That legal request took weeks to bear fruit. Finally, one evening in the early weeks of January 2017, Ali was in the middle of a law school night class when she got a call from the Sacramento-based FBI agent with the news: The subpoena results had come back.
The agent told her the name on the exchange account tied to the Tunafish address. It was Alexandre Cazes.
Over the next months, Ali and Erin continued to trace more high-value addresses out of the AlphaBay cluster into one cryptocurrency exchange after another. They came to recognize what seemed to be Cazes’ identifying tells, even in his bitcoin-laundering habits; in some cases, his attempts to obscure his ownership of the bitcoins became, themselves, a kind of fingerprint.
In total, the two analysts traced Cazes’ commissions to a dozen cryptocurrency exchanges. The prosecutors then subpoenaed these one by one, finding accounts registered in both Cazes’ and his wife’s names. And as those results came in, a yearslong pattern emerged: Cazes would open an account with an exchange and attempt to use it to cash out a chunk of AlphaBay’s profits. At some point—often within months of his cash-out transactions—the exchange would grow suspicious about the origin of these massive cryptocurrency trades and ask for more know-your-customer information from him.
Cazes would send a note explaining that he was merely an early investor in Bitcoin. In some cases the AlphaBay founder claimed to have bought thousands of coins from the defunct exchange Mt. Gox in 2011 or 2012—knowing it would be difficult to check the records, given that Mt. Gox had declared bankruptcy in 2014. In others, Cazes claimed to have bought them from a private seller at the exchange rate of a dollar each. “Since then, I’ve been pretty much juggling the coins like stocks, buying and selling, but never cashing out,” he wrote in one emailed explanation to an exchange.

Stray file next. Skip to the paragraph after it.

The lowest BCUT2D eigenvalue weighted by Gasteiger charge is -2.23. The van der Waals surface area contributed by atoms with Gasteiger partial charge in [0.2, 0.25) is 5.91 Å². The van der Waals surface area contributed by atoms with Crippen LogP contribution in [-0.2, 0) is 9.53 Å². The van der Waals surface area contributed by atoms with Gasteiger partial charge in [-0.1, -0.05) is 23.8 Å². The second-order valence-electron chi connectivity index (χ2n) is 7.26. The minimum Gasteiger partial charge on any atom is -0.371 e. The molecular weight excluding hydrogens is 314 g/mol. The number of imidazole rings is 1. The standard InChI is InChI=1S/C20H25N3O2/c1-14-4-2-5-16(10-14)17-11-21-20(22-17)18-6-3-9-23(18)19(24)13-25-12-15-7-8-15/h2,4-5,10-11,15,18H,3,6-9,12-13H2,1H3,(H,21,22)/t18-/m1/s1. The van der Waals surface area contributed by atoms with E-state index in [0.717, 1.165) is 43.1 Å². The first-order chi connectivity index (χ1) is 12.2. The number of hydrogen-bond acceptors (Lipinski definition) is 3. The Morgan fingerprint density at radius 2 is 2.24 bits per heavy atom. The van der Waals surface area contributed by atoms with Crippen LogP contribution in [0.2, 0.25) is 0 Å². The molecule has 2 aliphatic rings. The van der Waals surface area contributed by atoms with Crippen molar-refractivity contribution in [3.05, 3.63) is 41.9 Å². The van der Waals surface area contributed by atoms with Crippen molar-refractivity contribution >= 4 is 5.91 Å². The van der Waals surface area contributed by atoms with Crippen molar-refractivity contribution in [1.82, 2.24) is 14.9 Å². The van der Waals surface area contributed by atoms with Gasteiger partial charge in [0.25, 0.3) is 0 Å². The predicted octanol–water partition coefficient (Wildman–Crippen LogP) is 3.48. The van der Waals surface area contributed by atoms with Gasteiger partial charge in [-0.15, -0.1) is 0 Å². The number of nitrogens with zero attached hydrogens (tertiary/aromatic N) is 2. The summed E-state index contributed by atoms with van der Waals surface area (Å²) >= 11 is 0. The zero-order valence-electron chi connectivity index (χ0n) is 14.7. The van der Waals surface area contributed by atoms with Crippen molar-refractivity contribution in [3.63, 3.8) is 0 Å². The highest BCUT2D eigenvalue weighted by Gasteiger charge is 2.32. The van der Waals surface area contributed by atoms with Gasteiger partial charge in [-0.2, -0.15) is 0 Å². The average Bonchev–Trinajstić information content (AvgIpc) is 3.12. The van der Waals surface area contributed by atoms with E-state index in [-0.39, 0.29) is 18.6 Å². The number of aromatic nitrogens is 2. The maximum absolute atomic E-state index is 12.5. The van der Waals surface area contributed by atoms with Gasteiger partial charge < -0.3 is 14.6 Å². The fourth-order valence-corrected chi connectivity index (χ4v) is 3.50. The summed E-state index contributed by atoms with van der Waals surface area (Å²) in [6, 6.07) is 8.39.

By 2017, however, legitimate Bitcoin businesses had learned to be wary of these unverifiable stories. In most cases they closed or froze Cazes’ account, forcing him to move onto another exchange. Ali and Erin, meanwhile, could see the true source of Cazes’ wealth traced out in strand after strand of the blockchain’s connections.
For years to come, the investigators involved in the AlphaBay case would debate whether their cryptocurrency tracing alone would have cracked the case even if they had never gotten the Pimp_alex_91 tip. Would the appearance of Cazes’ name on those exchange accounts have been enough to put them onto his trail, or would they have treated it as just another vague lead that they were too busy to chase down?
Coming as it did, however, in the immediate wake of the tip sent to Miller about Alpha02, the two FBI analysts’ blockchain work nailed to the wall a theory that would have otherwise hung by only a few threads. Every exchange subpoena and its results drew another line between Cazes and AlphaBay’s fortune.
“When we saw millions of dollars in crypto flowing to him from what appeared to be AlphaBay-associated wallets, I was fairly confident that we had the right person,” Rabenn says. “When you hit that point, you start gearing up to indict.”
Continued next week: When investigators find Cazes’ online alter ego on a pickup artist forum, they also discover a new challenge to catching him red-handed—and hatch a plan for the most ambitious sting in dark-web history.
This story is excerpted from the forthcoming book Tracers in the Dark: The Global Hunt for the Crime Lords of Cryptocurrency, available November 15, 2022, from Doubleday.
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Chapter Illustrations: Reymundo Perez III
Photo source: Getty Images
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